CyberCrimeSecuritySecurity Management

Dridex Trojan Evolves To Continue Banking System Spree

Tom Jowitt is a leading British tech freelance and long standing contributor to TechWeek Europe

Google + Linkedin Subscribe to our newsletter Write a comment

Dridex redeveloped by its gang, as it continues to loot bank accounts around the world, IBM researchers warn

Dridex has been been redeveloped by Evil Corp, the cybercrime group that owns and operates the banking trojan.

IBM X-Force researchers said that the redevelopment of the malware has removed a number of bugs, and given it a new attack methodology.

Dridex Trojan

According to Limor Kessem, a cybersecurity evangelist at IBM X-Force, the new attack campaign was first detected in early January after the release of a new build for the Dridex malware.

“The release of the new build was immediately followed by an infection campaign that used the Andromeda botnet to deliver malware to would-be victims,” blogged Kessem. “Campaigns are mainly focused on users in the UK.”

Bank finance © Paul Fleet Shutterstock 2012Dridex is also known as Bugat and Cridex. It originates in Eastern Europe (namely Moldova) and in October the National Crime Agency warned that it was responsible for losses of £20 million in the UK alone.

It works by infecting Windows PCs when users receive and open Office documents in seemingly legitimate emails. The trojan reportedly records login and password details used to access online banking services and sends the information to the attackers who then use the information to steal from bank accounts.

And Kessem warned that it has evolved and adopted a new attack methodology.

“The new scheme is not entirely novel; it copies the concept of the Dyre Trojan’s redirection attack scheme,” Kessem wrote. “The difference between Dyre and Dridex is the way in which the redirection takes place: Dyre redirects via a local proxy, while Dridex redirects via local DNS poisoning.”

She noted that the overall idea behind redirection attacks is to send the infected victim to an entirely new website when they try to browse to their online banking site, never allowing them to reach the bank’s real site. By keeping the victim away from the bank’s site, the fraudster can deceive them into divulging critical authentication codes without the bank knowing that the customer’s session has been compromised.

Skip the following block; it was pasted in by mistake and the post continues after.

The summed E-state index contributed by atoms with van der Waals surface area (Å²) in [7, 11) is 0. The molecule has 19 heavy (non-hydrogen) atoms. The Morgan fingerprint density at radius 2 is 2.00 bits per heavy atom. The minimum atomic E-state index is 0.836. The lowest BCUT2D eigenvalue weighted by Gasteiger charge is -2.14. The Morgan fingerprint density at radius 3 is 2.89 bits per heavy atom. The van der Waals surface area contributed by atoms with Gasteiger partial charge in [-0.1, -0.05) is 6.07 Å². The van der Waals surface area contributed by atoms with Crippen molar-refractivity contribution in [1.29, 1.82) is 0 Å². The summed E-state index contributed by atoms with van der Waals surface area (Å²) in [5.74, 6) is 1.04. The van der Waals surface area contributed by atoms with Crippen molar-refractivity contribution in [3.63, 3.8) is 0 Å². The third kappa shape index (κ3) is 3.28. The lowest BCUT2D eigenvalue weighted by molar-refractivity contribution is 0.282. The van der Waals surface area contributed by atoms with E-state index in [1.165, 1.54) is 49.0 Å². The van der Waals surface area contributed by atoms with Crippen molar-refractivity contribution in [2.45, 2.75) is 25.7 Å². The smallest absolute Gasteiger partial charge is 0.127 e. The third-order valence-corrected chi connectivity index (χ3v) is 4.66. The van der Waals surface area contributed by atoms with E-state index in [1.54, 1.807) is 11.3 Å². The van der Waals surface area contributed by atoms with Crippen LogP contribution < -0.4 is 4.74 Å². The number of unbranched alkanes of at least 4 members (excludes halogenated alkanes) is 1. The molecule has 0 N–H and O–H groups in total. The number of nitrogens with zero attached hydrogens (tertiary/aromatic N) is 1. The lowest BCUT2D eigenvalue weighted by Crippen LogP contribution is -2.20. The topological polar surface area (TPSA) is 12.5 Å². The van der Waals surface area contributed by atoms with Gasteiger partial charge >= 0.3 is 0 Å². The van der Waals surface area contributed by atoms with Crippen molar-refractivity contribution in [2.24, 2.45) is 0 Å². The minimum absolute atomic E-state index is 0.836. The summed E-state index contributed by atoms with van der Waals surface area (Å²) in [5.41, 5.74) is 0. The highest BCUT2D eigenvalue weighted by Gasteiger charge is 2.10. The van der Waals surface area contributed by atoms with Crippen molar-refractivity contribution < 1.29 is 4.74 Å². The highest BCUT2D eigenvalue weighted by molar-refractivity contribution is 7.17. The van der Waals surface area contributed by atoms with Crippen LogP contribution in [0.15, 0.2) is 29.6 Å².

Evil Corp has apparently been investing heavily in creating website replicas of targeted banks.

“Once the site replicas are ready, the Trojan causes an immediate redirection of victims’ HTTP requests and sends them to a new, impostor URL without any visual clue or visible delay,” warned Kessem. “Dridex now uses DNS poisoning on the local endpoint to redirect the victim to pages it controls.”

This means that when the victim sees the site replica, the URL in the browser’s address bar looks correct, and the user “won’t typically suspect that anything happened and will proceed to log in as usual.”

She said that Dridex’s operators had initially only targeted two banks in the UK, but it is now hitting 13 banks, all of which are based in the UK.

Expert Advice

IBM advises that banks and service providers use adaptive solutions to detect infections and protect customer endpoints. The right malware detection solutions are also vital in helping to detect Dridex’s redirection attacks.

Dridex is one of the top three most active banking Trojans in the world, and its redevelopment shows that it largely survived the takedown attempt by law enforcement last October.

Dyre is still the number one cybercrime malware, followed by Neverquest. But Dridex is in third spot now.

Last year, new statistics revealed that cybercrime is now Britain’s most common criminal offence.

How much do you know about famous hackers? Try our quiz!